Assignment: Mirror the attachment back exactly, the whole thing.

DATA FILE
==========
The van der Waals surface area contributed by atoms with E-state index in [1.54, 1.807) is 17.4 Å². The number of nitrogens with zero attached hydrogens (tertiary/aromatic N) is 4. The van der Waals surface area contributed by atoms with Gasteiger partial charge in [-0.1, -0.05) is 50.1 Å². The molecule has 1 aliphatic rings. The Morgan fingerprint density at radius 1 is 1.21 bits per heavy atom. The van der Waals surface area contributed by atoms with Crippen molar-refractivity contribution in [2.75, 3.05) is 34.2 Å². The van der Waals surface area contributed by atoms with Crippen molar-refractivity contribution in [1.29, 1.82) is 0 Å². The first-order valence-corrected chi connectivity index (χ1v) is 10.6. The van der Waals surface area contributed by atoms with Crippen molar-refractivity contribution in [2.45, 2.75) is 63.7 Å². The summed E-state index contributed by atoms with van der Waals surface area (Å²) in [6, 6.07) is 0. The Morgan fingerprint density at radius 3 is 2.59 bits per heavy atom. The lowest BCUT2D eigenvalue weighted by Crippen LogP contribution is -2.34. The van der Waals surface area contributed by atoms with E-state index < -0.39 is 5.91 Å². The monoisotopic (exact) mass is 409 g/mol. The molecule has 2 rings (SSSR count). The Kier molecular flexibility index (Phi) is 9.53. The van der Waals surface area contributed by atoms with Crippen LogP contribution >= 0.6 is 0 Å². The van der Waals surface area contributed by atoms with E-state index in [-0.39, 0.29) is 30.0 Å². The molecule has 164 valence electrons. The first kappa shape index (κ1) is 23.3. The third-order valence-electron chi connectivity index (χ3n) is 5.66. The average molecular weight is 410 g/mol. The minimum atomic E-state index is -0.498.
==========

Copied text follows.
The van der Waals surface area contributed by atoms with E-state index in [1.54, 1.807) is 17.4 Å². The number of nitrogens with zero attached hydrogens (tertiary/aromatic N) is 4. The van der Waals surface area contributed by atoms with Gasteiger partial charge in [-0.1, -0.05) is 50.1 Å². The molecule has 1 aliphatic rings. The Morgan fingerprint density at radius 1 is 1.21 bits per heavy atom. The van der Waals surface area contributed by atoms with Crippen molar-refractivity contribution in [2.75, 3.05) is 34.2 Å². The van der Waals surface area contributed by atoms with Crippen molar-refractivity contribution in [1.29, 1.82) is 0 Å². The first-order valence-corrected chi connectivity index (χ1v) is 10.6. The van der Waals surface area contributed by atoms with Crippen molar-refractivity contribution in [2.45, 2.75) is 63.7 Å². The summed E-state index contributed by atoms with van der Waals surface area (Å²) in [6, 6.07) is 0. The Morgan fingerprint density at radius 3 is 2.59 bits per heavy atom. The lowest BCUT2D eigenvalue weighted by Crippen LogP contribution is -2.34. The van der Waals surface area contributed by atoms with E-state index < -0.39 is 5.91 Å². The monoisotopic (exact) mass is 409 g/mol. The molecule has 2 rings (SSSR count). The Kier molecular flexibility index (Phi) is 9.53. The van der Waals surface area contributed by atoms with Crippen LogP contribution >= 0.6 is 0 Å². The van der Waals surface area contributed by atoms with E-state index in [-0.39, 0.29) is 30.0 Å². The molecule has 164 valence electrons. The first kappa shape index (κ1) is 23.3. The third-order valence-electron chi connectivity index (χ3n) is 5.66. The average molecular weight is 410 g/mol. The minimum atomic E-state index is -0.498.